Iowa OBGYN: Contested abortion law means ‘uncertainty’
CEDAR RAPIDS, Iowa (KCRG) - An Iowa OBGYN is celebrating a decision by a Polk County judge to put a hold a law that would ban abortion after roughly six weeks. However, she also believes that judge left open the possibility that the law will go into effect in the future.
Dr. Emily Boevers in Waverly said, “Providing abortions is really, truly, the most compassionate care that I provide.” Boevers said she spends about 90% of her time working in a rural hospital, and about 10% of her time providing abortion care through Planned Parenthood.
“There is certainly a climate of uncertainty,” said Boevers. “We don’t know when, you know, what the next move is, we don’t know how long this process will be drawn out.”
Monday, a judge placed a temporary injunction on the new abortion law, but did direct the Iowa Board of Medicine to go ahead and draw up rules for how this new legislation would work practically. Boevers said, on the one hand, that’s a good thing.
“If you are participating in care, that is, you know, the medical standard of care, but is unfortunately, illegal...or highly regulated in your state, you certainly want to know how you can do it in a way that doesn’t jeopardize losing your medical license,” she said.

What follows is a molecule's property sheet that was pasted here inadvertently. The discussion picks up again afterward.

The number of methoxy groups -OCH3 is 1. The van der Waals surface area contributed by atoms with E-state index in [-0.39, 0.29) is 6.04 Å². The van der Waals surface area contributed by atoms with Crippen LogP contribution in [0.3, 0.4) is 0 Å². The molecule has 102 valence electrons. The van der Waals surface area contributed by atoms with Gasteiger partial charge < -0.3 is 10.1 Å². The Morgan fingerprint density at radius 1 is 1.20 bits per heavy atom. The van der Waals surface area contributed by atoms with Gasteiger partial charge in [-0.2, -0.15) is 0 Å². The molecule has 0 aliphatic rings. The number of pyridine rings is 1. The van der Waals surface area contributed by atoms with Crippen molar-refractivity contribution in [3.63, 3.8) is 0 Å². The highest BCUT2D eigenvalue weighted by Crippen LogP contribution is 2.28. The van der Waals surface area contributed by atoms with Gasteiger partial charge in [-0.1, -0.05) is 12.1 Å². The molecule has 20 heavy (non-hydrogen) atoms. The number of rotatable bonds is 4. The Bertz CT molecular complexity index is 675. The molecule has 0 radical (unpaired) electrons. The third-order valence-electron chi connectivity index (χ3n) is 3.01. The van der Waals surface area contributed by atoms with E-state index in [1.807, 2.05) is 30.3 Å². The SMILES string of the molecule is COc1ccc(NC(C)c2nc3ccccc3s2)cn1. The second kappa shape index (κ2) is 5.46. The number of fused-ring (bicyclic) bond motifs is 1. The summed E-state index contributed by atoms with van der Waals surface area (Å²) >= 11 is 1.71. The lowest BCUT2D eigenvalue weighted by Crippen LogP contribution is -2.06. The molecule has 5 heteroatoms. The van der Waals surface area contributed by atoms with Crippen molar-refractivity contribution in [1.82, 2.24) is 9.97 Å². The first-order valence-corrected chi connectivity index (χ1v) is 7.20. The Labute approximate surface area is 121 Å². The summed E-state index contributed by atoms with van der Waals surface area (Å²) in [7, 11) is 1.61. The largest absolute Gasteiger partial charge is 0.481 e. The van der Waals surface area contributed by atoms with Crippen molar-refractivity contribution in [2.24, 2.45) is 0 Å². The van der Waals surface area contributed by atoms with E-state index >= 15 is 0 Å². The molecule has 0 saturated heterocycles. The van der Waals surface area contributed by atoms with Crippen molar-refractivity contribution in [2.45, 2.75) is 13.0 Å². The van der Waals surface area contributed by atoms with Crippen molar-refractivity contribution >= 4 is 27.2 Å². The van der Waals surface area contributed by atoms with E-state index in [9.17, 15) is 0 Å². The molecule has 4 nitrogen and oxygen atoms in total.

However, she added that having rules drawn up doesn’t bode well for the future of abortion care.
“For better or for worse, the judge was leaving the door open, that this law might go into effect,” said Boevers.
The contested law bans abortions after roughly six weeks, but does provide for exceptions such as a “medical emergency.” Boevers said taking care of patients means preventing emergencies, and sometimes that means an abortion.
“I want to save patients’ lives, and provide patients with the standard of care at the first indication that they need it,” she said. “Pregnancy is one of the most dangerous things that a woman can do. But it truly is. People die because of pregnancies.”
Boevers isn’t certain on what’s ahead, and while she has questions about what this law means for her, in her eyes, there’s no question what it means for her patients.
“I feel very strongly that it’s not all about protecting myself. it’s great to have rules in place. What’s more important is protecting my patients and allowing them the autonomy to make this decision for themselves,” said Boevers. She added, “They should have a choice whether or not to risk their life to carry a pregnancy. This is a basic, basic human right. They should have a choice whether or not to risk their life.”
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